Skip to content
IUScholarWorks Journals
13.03.01, Cifuentes i Comamala and de la Llave, eds., Tintorería y Medicina en la Valencia del Siglo XV

13.03.01, Cifuentes i Comamala and de la Llave, eds., Tintorería y Medicina en la Valencia del Siglo XV

This study, edition and translation of a lost fifteenth-century manuscript recovers one of the earliest known Iberian manuals of Fachliteratur. Cifuentes i Comamala and Córdoba de la Llave situate Joanot Valero's dye-works and medical vernacular manual as a technical and scientific document, and take pains to contextualize the text as one created in an extra-academic social sector. Although the authors of this study associate the medical portion of this manuscript with the university, they go to some lengths to discuss the dissemination of medical knowledge to larger sectors of society. That the medical aspect of the work is specific mostly to a practical knowledge of the dyer's health problems and remedies is acknowledged. Yet the connection between the dyer's technical manual and the medical recipes is inferred more than it is explained, presumably because some of the medical recipes for gynecological, cosmetological, and pediatric ailments underscore the personal interests of the dyer, collaborators, and family rather than treat the health concerns particular to the dye-house.

A great portion of the introduction is dedicated to the corpus of dye-work manuals coming out of the European middle ages. With a comparison of the many manuscripts and recipes that relate to dye-works, the editors begin to answer numerous questions that a study of this body might realize, as may be seen in their discussion of the manual's practical or theoretical worth. Did Joanot Valero's manual contain the "trade secrets" of a specialized dyer? Was the manual a study guide to prepare him as a master in his trade? Were the manual recipes a result of compilations from older manuals far removed from the practices of contemporary dye-works? The editors offer nuanced replies that allow for the fossilized witnesses of bygone texts while recognizing this manual's catalog of contemporaneous dyeing recipes. In this fashion the editors acknowledge the lettered condition of a master artisan worker, and suggest the ways in which the practical application of scientific knowledge may have been engaged in the late medieval and early modern period.

There is an extraordinary value in bringing to light a modern edition of this caliber. Cifuentes i Comamala and Córdoba de la Llave trace the rather novelistic provenance of Valero's missing manuscript to an also-disappeared Barcelona bookstore. The manual was saved from oblivion by a study of the manuscript carried out by the Biblioteca de Catalunya. The present edition and translation was made from the library's microfilmed copy. The editors' Castilian translation is faithful to the Catalan original. Cifuentes i Comamala and Córdoba de la Llave take great care in sifting through the various languages that permeate the text. In part, it is through their analysis of an Aragonese lexicon imposed on the Catalan manual, which itself is inflected with Valencian variants, that these two editors have furthered our knowledge of the manual's copyist, "Joanot Vallero of Sarrion de Aragón." An examination of the Aragonese and Catalan elements of his name, the Valencian dyers' guild, and archival documents from Segorbe identify the manual's first owner as one of many Aragonese émigrés to the Valencia region in the late middle ages. Through this study, Cifuentes i Comamala and Córdoba de la Llave profile the life of a medieval dyer, and in so doing present a valuable case study for medieval studies in material culture.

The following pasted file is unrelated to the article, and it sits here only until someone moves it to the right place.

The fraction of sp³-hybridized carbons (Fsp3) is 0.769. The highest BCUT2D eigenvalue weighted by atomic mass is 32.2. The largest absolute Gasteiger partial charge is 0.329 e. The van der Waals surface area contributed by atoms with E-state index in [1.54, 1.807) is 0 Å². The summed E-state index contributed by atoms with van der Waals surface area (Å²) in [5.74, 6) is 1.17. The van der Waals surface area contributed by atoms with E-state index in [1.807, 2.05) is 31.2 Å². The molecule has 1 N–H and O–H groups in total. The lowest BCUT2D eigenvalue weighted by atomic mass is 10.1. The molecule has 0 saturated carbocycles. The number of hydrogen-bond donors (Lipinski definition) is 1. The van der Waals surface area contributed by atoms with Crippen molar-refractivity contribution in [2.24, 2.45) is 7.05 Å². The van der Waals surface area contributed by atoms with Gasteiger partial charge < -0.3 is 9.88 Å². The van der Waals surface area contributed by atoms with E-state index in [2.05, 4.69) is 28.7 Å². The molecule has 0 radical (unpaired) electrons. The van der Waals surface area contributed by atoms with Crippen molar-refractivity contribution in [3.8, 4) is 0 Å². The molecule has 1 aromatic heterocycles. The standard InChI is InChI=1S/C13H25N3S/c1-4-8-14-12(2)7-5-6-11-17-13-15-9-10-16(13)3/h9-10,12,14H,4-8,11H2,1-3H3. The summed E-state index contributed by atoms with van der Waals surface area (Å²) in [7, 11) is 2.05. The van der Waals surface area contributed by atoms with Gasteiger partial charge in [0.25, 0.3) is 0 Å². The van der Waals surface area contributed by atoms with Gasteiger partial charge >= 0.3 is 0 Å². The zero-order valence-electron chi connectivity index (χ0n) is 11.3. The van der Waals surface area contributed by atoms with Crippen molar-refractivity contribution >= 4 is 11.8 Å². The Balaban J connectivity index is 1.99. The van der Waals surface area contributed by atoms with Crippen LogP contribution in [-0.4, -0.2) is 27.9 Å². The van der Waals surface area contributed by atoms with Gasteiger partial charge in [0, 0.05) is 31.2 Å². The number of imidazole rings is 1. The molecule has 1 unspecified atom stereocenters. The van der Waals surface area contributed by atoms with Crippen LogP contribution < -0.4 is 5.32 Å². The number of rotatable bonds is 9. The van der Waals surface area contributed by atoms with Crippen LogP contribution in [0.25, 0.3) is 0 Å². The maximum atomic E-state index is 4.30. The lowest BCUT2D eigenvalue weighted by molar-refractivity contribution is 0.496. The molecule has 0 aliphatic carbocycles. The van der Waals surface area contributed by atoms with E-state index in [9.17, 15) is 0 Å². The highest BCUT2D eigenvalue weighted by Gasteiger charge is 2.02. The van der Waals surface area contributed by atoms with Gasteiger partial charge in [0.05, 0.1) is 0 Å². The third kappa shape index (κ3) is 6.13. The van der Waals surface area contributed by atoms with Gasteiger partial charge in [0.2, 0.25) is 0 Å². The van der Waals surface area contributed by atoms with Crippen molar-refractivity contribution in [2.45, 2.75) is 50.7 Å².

The manual's content is divided into two unequal parts, which the editors describe with the thoughtfulness and thoroughness required for non-specialists in medieval textile studies. Special care is taken to list the dyer's most common materials and techniques. The editors describe the mordants, modifiers, and dyestuffs used in the manual. They note not only the role of each material in the dyeing process, but also situate each geographically and commercially. An explanation of the dyer's craft gives the reader a working knowledge of the subject, so that the edition that follows becomes more than a list of recipes. It becomes a window in which one may visually imagine the material richness of a dye-house's tools and techniques, of a textile's texture and color. The first and larger part of the manual is a dye-work volume copied from an older original manuscript, with emendations and abbreviations made presumably by Joanot Valero. This first part is divided into dye, stain-removal, and medicinal recipes, with a colophon that records the date and place in which Valero copied his manual. A second, smaller part adds a miscellany of additional recipes and recordkeeping accounts. The majority of recipes found in this manual deal with methods of dyeing wool cloth. The preference for dyes in red, black, green and yellow tonalities (as well as an almost complete absence of blue dyes) follow the preferences found in medieval and early modern Italian dye manuals, and will be of certain interest for comparative textile studies. A glossary of technical terms complements the work, along with various indices that identify and explain technical terms, places and proper names.